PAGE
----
Serving the singer onstage requires all of this multithreat’s many skills.
Lana Del Rey currently ranks among the top pop singers in the world. Steadily releasing albums since 2012, her classic torch-song voice graces moody material with a modern sensibility. Emotionally driven songs, a focus on ballads, and cool noir and hip-hop influences have led her to see chart-topping songs, an album debuting at #1 on the Billboard 200, and several Grammy nominations. Along with both chart success and critical acclaim have come shows at festivals around the world, and supporting her for eight years has been the drumming of Tom Marsh.
Marsh began working with Del Rey not long after Born to Die and Paradise were released in 2012. “Lana’s tour manager, Pete Abbott, knew me as a drummer and producer based in London, and the musical director at the time, Jonny Pilcher, was also a fan of my former projects,” says Marsh. At that time Marsh’s projects involved material “where I would sing lead vocals while drumming kind of heavy hip-hop beats at the same time. I was a huge fan of Levon Helm [the Band], and I tried to emulate [his approach] but in a weird, electronic, British way. So when the vacancy came up, they knew me as someone with a style that would fit, but I also had a production and beat programming background.”
Indeed, beyond Marsh’s drumming style, he brought a wealth of experience. “I’d been playing in many bands for years in the U.K. and touring Europe as a session guy,” he says, “as well as doing my own acts as a multi-instrumentalist. I’d toured and played arenas, festivals, and big venues with lots of people. Plus I’d just produced a couple of hit records with U.K. artist Bo Bruce, on which I played all the instruments and sang harmonies.” Having put those projects together, and understanding arrangements and sonic dynamics from a production perspective helped lead to working with Del Rey, insists the drummer.
Marsh’s stage setup is a unique mix of percussion arranged for both standing and seated playing. “My pitch when I first joined,” says Marsh, “was to have two kits: one standing, which is predominantly electronic with a few acoustic bits to flail at like a Viking, and one main sit-down kit with a few triggers and pads. I have maintained that idea, although with this latest album cycle I find myself sitting more. The Norman F**king Rockwell record has more of a classic vibe sonically, so I’m leaning more that way.”
Marsh adds that he has two identical setups, an “A” rig and a “B” rig. “So, for example, we can ship one to South America while I’m finishing up a leg in Europe,” he explains, adding that his touring setup is more expansive than what he uses in New York, where he’s based. “For recording,” he explains. “I’ll use a smaller combination of what I use in Lana world. There’s always an SPD nearby, and the KT-10 pedal has become a constant also. My trusty droids. And my C&C drums with wood hoops are delicious sounding; classic yet current.”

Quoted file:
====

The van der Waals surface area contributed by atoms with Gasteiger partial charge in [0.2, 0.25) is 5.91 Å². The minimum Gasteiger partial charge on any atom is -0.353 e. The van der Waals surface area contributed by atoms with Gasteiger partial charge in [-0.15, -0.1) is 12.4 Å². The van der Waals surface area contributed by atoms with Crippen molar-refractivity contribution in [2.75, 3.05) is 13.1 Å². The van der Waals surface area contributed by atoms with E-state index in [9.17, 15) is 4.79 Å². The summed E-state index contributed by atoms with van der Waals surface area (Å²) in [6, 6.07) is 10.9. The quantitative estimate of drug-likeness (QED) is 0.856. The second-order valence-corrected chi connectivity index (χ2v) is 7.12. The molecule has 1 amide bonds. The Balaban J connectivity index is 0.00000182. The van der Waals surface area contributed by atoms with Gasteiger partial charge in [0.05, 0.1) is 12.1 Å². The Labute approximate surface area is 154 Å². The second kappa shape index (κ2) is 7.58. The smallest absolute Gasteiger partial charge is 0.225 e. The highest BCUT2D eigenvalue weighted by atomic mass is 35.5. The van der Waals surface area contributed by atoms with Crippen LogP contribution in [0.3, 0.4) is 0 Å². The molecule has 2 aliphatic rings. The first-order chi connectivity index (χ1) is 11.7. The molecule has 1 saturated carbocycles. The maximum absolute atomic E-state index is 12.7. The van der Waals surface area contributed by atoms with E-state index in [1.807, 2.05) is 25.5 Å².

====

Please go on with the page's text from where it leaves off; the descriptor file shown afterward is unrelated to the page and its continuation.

Marsh says that playing Lana Del Rey’s set live has plenty of rewards. “Well, Lana’s music is so goddamn beautiful, it’s a euphoric journey playing the set,” he says. “There’s lots of dynamics and heavy melancholic ballads that I adore.” Getting from song to stage is a process, though, he suggests. “When new material drops I always take time to learn it as it is on the record before heading to rehearsal. The two longest serving people in the band are Blake Stranathan and Byron Thomas [guitar and keys, respectively], who are the musical directors now and are both great with arrangement. We stay close to Lana’s production but will slightly resculpt it to fit arena/festival land. Lana will also come with her input for live beats. There’s always lots of cool ideas floating around.”
Onstage, Marsh goes on, “I’m playing both samples and acoustic on many of the songs. Her music has many electronic hip-hop layers, so we honor that, but I like to play out and make it more bombastic. It’s a run it and run it again situation [to achieve a live feel], but Lana’s music always feels good, so that’s your starting point.”
Among Del Rey’s songs are numerous slower numbers. “Most of what we do is to click,” says Marsh, “which obviously is important because of the video walls that are in sync with our performance. So in recent years I’ve played around with slightly less conventional click tracks, which work great with slower tunes. This is something I learned while recording drums with Rik Simpson [Grammy-winning Coldplay producer] and Guy Berryman [Coldplay’s bassist] for the Pierces’ hit album a couple of years ago in London. Coldplay are very good at doing massive ballads to massive crowds, so I borrowed that idea for Lana.”
Though Del Rey’s song arrangements are rock-solid onstage, Marsh says there’s always room for being “organic” onstage. “We have a set closer called ‘Venice Bitch,’” he explains, “and we can play that for five minutes or twenty minutes if required. It’s often where Lana goes and sings in the crowd. There are multiple options and grooves that work within that closing section of the song. It’s really fun and it’s never the same twice, floating from dark doom hip-hop into trap and huge slices of psychedelic grooves—really fun!”
At press time, Del Rey’s summer international concert dates, including Coachella and Lollapalooza, were tentatively moved to the fall. In the meantime, Marsh says he’s producing a couple of records and composing the music for a film in New York. Yet the festivals will eventually come, and as Marsh says, “The crowd really brings the euphoria. They are so devoted to Lana and the music that it’s hard to not feel the emotion in the moment. That’s the good stuff.”
Written by Martin Patmos, photography by Katrin Albert and Will Whitney.